Monsanto is the company that produces recombinant bovine growth hormone (rBGH), which a number of farms that have mass milk production currently inject into their cows. Bovine Somatotropin (BST or rBGH) triggers a metabolic response to increase growth in young cattle and lactation in dairy cows. According to the FDA’s Safety Assessment of Recombinant Bovine Growth Hormone, in 1998, when injected into cows, rBGH increases milk production 10-15 percent and in some cases up to 40 percent. Approximately 17% of all cows in the US are given the artificial growth hormone.If this is what it does in other mammals, then who’s to say that it’s perfectly safe for human consumption? One would conclude that they’ve researched and tested their product multiple times before tainting the market with an ill tested product. However that’s farther from the truth. If a company produces a product that is allowed to be placed on the market without proper research and experimentation then we’ve done the founding fathers of modern science no justice and that’s highly unethical; mainly because they negate the proper measurements in reassuring the safety in their product without supporting evidence.
In 1993, the product was first approved after the FDA relied solely on one study administered by Monsanto in which rBGH was tested for 90 days on 30 rats. The study was never published, and the FDA stated the results showed no significant problems. (Hansen) This growth hormone was assessed by Health Canada and determined Monsanto’s results of their 90-day study showed concern and reasons for review before approval of rBGHin 1998. (Halloran) Today, the European Union, Japan, Australia and Canada have all banned the use of rBGH due to animal and human health concerns. If several countries, including the entire European Union can see that this product may not be safe, then why doesn’t the FDA? That’s another conspiracy theory all its own, but it does raise additional questions about the ethical procedures of the FDA as well.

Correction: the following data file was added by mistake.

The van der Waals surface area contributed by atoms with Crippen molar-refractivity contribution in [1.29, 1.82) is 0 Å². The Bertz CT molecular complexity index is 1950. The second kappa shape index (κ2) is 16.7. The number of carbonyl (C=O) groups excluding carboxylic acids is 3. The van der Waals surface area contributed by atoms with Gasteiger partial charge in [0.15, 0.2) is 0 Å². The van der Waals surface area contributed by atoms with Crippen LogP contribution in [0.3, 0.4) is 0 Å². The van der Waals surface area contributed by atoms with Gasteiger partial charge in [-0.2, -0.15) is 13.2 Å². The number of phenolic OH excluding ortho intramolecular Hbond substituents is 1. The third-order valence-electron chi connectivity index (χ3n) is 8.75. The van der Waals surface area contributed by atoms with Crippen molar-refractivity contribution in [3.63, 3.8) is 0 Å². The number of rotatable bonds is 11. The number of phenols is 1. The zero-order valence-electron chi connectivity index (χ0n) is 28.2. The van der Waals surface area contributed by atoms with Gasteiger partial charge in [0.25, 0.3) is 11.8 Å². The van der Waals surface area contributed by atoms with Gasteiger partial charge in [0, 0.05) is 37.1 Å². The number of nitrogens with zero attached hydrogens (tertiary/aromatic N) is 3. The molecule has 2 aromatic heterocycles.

One questionable dilemma is that if human IGF-1 (Insulin Growth Factor-1) levels increase cancerous side effects could quite possibly occur, “Milk from rBGH-treated cows contains higher levels of IGF-1. Humans also naturally have IGF-1, and increased levels in humans have been linked to colon and breast cancer. Even though no direct connection has been made between elevated IGF-1 levels in milk and elevated IGF-1 levels or cancer in humans, some scientists have expressed concern over the possibility of this relationship”. Based on those things I cannot fathom why that product is still on the American market, but I can see that it isn’t ethical to place a product that is directly being consumed by humans, on the market without proper guidelines set and followed. It wasn’t until recently that America’s food producers and suppliers are listening to consumer concerns. In January 2008, Starbucks stopped using rBGH-treated milk.(McFarland) Closely following in March 2008, was Wal-Mart who banned rBGH use in their store-brand milk products.
Monsanto can’t seem to keep consumers happy,